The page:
To a hardware engineer, things look different. Control flow elements can be synthesized, but to a greater or lesser extent. It’s well known that code with too many decision forks in it can’t be parallelized well if those decisions have to be made in a particular order. There are too many dependencies, and progress stalls while waiting for all those approvals. Likewise, loops may or may not be parallelizable. It depends on whether each loop iteration is independent of the others or whether the loop termination can be determined at compile time. So the control flow elements in and of themselves aren’t what keep the hardware engineers awake at night.
What hardware engineers do is take a system that may be defined partly or wholly in C (very few, if any, systems are written completely in C) and split out the algorithmic parts, stitching them together with hardware. It’s your standard data/control bifurcation. Synthesize the datapath and design the control to make it all work.
Mentor actually describes three different kinds of control, two of which are implicit in the code. The first is what they call “intra-block control.” This is the low-level detail needed to make an algorithmic data block run. The datapath might use a pipeline, or there may be shared resources that have to be handled correctly within the block. Logic has to be built to guard against resource deadlock or race conditions or to initialize the pipeline or any other elements whose start-up semantics aren’t explicit.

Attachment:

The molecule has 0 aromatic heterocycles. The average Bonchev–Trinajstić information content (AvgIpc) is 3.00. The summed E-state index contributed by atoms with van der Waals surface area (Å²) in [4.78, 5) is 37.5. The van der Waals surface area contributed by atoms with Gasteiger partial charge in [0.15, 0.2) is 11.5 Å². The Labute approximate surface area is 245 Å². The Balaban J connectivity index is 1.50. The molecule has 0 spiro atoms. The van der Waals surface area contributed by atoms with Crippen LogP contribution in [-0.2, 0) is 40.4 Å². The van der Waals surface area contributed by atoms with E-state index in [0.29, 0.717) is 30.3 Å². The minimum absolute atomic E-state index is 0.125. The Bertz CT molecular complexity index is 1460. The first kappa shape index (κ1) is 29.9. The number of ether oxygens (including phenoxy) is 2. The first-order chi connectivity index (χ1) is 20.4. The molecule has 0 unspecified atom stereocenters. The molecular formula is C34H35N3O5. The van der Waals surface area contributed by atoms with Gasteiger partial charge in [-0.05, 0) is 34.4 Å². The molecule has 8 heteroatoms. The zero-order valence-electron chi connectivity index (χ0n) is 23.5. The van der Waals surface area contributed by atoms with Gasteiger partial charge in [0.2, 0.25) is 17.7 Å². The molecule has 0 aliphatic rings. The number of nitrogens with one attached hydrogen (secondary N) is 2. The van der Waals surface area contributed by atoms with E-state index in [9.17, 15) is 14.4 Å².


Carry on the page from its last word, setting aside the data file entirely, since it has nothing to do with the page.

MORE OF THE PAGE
The second is what they call “multi-block dataflow control.” The example they give here is a ping-pong memory manager, and this is a classic hardware-oriented element. How a memory is managed will not be part of the software algorithm; that’s left for the operating system and the underlying compute platform. A hardware engineer, however, might improve throughput by splitting a memory in two and alternately accessing one and then the other – ping-ponging back and forth. It takes control logic to do that.
Mentor’s Catapult C has been able to infer these first two kinds of control logic from C code for a few years now. But the third kind has the ominous-sounding name “reactive inter-block control.” It’s not really clear from the name just what this is, but they give arbiters, cache controllers, memory controllers, bus interfaces, and dispatchers as examples.